Because two peoples live here, side by side, and the Israeli government is doing its best to erase the rights and history of only one of them.
Tens of thousands of Palestinians and Israelis protested and marched against the Jewish Nation-State Law Saturday night, demanding full civil equality for all residents of this land. It was a spectacular and rare showing, yet most of Israel’s top politicians (including on the Left) and media outlets were concerned with one thing only: Palestinian flags flown in Rabin Square.
Let’s start with the facts: Saturday night’s protest was organized by the Arab Higher Monitoring Committee, and was joined by dozens of political parties, movements, and civil society organizations. At first the demonstration was to be held without flags of any kind, and out of the 30,000 demonstrators who converged on the square, the vast majority did not bring or raise flags. A few dozen protesters decided to bring Palestinian flags, as well as a few Israeli ones. At first, the organizers asked everyone to lower them, yet they gave up rather quickly, and the flags — both kinds — were flown throughout the entire demonstration,.
Anyone who has ever been to a protest knows that this is how things go. Demonstrations are not a sterile zone; people bring a variety of signs and flags that are not necessarily agreed upon ahead of time with the organizers.
Yet the organizers did not renounce the Palestinian flags, and rightly so. Higher Arab Monitoring Committee Chairman Muhammad Barakeh opened his speech by addressing the headlines that had already appeared on various Israeli news sites, stating unequivocally that the Palestinian flag represents an oppressed minority, and that everyone has the right to raise it.
So why did they bring Palestinian flags to Tel Aviv?
For a few reasons. First of all, because they are Palestinian. There live two large nations in this country, alongside a number of other smaller groups. Twenty percent of Israeli citizens are Arab, those who are often called “Israeli Arabs,” who are Palestinian — part of the same nation that lives in the occupied territories and refugee camps in the diaspora. They are members of the same families divided by borders, they share the same culture, the same language, the same customs — and the same flag. Among them are those who identify more strongly with their Israeli citizenship, as well as those who identify with Palestinian nationalism.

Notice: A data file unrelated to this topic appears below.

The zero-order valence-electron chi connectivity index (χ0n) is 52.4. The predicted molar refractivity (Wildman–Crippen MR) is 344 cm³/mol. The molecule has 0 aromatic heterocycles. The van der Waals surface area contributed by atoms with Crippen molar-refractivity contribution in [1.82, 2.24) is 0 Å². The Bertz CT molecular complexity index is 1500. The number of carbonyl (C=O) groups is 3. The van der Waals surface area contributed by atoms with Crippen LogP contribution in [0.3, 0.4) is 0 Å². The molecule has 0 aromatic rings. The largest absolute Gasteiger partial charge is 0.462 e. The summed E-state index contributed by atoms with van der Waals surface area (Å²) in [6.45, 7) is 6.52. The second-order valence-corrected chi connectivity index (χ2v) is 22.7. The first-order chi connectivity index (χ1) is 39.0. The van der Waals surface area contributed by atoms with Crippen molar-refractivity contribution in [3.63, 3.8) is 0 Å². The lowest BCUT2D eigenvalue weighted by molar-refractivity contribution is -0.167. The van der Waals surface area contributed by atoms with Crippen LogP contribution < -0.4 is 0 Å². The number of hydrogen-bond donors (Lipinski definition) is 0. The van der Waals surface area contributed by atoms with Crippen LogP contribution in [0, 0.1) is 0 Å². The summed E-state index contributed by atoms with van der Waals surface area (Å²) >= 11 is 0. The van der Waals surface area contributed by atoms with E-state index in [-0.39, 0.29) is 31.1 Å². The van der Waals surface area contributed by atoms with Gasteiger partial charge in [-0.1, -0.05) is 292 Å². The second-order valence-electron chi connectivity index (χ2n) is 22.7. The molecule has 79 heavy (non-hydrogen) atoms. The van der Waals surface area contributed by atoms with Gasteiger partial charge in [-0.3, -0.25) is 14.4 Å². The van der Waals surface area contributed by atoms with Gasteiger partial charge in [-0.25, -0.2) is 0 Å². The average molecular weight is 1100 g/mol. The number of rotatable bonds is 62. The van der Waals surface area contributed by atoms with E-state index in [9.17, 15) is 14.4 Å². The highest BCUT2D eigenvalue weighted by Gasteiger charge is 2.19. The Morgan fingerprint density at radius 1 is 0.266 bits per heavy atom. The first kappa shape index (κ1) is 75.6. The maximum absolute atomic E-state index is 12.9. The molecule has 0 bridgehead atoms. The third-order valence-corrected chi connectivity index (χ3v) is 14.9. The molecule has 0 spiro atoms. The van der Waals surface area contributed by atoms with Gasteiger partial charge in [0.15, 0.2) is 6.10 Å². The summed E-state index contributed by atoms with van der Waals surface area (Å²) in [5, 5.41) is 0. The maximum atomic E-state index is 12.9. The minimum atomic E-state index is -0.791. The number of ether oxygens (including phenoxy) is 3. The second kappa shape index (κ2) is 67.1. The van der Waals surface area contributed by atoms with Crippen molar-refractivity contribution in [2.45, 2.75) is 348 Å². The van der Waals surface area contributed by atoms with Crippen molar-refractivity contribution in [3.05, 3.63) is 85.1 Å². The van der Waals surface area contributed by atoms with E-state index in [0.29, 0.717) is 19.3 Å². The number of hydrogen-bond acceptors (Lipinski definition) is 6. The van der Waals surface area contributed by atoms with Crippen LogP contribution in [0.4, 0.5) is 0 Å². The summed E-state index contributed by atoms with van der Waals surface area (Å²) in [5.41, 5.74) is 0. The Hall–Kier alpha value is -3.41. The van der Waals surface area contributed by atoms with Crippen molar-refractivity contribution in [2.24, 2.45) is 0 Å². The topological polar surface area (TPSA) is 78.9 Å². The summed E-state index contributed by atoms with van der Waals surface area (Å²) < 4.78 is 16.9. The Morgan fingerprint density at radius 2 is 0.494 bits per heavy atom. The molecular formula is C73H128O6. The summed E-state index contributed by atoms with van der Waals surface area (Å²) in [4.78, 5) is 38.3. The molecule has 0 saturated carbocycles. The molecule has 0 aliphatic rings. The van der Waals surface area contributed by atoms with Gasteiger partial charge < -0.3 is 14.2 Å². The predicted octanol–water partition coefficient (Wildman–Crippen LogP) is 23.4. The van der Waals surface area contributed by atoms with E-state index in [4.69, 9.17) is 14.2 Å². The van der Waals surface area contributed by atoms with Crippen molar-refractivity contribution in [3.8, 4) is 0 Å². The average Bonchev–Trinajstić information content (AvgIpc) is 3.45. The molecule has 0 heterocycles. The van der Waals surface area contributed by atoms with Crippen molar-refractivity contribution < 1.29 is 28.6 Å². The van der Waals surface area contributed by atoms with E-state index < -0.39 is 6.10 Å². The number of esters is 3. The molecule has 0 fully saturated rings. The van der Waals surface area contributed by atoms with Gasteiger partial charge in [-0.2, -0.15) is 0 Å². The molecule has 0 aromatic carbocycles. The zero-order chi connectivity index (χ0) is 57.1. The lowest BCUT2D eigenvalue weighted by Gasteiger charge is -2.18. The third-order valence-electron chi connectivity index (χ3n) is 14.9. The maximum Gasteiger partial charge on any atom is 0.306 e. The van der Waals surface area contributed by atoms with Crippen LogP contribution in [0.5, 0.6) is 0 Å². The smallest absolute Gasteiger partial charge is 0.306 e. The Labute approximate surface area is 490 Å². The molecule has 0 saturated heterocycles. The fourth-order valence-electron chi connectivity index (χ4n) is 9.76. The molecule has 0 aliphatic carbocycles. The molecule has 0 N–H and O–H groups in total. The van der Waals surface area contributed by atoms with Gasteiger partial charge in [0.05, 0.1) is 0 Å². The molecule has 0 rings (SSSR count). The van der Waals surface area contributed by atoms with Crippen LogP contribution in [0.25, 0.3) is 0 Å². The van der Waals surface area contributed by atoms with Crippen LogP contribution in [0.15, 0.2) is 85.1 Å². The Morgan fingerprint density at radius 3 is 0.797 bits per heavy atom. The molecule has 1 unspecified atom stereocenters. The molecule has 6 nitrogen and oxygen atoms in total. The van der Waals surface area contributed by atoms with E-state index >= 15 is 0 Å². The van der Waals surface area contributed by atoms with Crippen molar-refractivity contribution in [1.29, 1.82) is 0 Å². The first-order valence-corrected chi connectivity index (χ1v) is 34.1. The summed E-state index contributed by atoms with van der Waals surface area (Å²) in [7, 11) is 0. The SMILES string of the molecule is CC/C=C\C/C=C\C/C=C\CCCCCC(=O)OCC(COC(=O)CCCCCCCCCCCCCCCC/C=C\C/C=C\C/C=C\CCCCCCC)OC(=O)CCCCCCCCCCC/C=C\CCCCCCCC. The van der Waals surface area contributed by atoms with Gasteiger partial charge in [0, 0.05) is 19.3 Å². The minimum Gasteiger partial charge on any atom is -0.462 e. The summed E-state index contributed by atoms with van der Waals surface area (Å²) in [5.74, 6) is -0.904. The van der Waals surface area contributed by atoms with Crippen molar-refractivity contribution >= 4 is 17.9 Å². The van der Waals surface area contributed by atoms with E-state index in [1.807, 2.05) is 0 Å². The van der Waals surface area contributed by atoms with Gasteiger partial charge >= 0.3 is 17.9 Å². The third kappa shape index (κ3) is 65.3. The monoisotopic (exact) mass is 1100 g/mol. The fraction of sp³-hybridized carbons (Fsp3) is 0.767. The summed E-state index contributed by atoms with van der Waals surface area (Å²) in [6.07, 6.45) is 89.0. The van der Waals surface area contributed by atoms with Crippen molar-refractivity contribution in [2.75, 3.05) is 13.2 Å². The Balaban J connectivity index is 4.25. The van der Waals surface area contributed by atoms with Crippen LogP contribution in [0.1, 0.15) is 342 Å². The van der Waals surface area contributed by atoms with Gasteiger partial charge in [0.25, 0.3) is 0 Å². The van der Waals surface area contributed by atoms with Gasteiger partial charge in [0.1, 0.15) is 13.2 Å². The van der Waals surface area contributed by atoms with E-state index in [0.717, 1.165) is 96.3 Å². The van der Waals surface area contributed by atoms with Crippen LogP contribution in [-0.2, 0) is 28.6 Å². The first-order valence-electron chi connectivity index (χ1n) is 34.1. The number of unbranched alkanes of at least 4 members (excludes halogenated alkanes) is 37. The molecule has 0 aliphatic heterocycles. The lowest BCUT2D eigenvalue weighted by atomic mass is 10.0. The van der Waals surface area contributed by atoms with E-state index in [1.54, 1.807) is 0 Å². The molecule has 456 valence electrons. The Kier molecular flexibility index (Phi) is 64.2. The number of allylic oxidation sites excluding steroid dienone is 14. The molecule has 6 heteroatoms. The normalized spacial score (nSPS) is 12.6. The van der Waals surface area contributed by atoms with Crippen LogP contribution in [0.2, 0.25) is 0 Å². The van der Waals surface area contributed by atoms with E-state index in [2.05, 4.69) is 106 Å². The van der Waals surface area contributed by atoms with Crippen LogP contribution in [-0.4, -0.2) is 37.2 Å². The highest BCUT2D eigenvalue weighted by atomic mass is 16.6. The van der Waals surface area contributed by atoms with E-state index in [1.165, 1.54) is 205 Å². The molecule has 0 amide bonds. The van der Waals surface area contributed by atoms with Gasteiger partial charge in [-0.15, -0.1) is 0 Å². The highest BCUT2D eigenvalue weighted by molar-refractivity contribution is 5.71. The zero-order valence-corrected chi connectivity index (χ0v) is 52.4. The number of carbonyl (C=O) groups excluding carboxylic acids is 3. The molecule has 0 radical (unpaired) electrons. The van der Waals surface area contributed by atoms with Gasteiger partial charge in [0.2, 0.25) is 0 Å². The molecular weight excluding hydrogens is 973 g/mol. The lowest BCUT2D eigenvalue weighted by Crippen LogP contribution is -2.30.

The second reason is the Jewish Nation-State Law. The law seeks to legitimize one out of all the different identities of all people who live in this country. Only Jews have a right to self-determination in Israel. The protest was a reminder that there is at least one more nation here, and it refuses to be silent. It won’t give up on its right to equality.
The third reason is that raising the flag poses a direct challenge and an opportunity to educate our own camp. Saturday’s protest was an event based on unity and partnership — of building a wider opposition to the government and the Jewish Nation-State Law. Not because all those in the camp, from Balad to members of the Labor Party, agree with one another, but because everyone agrees on a basic commitment to equality as a basic value in our society. In this situation, when the Higher Arab Monitoring Committee does something out of the ordinary and brings in thousands of Palestinians by bus and car to the heart of the White City, the demonstrators wanted to make sure that they were not erased, that their identity in this wider democratic camp in-the-making was not being ignored.
From a few conversations with protesters, it worked. It was the first time that many Jewish activists, who had never before taken part in a demonstration with so many Palestinians, encountered Palestinian flags and slogans in Arabic. For them, it was political education, forcing them out of their comfort zone to deal with the real meaning of Jewish-Arab partnership. Those with whom I spoke were not afraid. They stayed, they learned.
The ban on Palestinian flags was annulled in the early 90s. The police will sometimes try to prevent demonstrators from waving them inside Israel — and the army often confiscates them in the West Bank — whether through arrests or by laying out conditions for receiving a permit to demonstrate. In 2009, I was part of a petition to Israel’s High Court of Justice to allow left-wing activists wave Palestinian flags during an anti-war protest. The police eventually let us demonstrate with the flags.
So yes, waving a Palestinian flag in Tel Aviv is legal, legitimate, and logical when Jews and Arabs demonstrate together against the Jewish Nation-State Law, and in support of equality. And if Israeli politicians — from the left to the right — don’t like it, it’s a good thing that we are joining forces to replace them.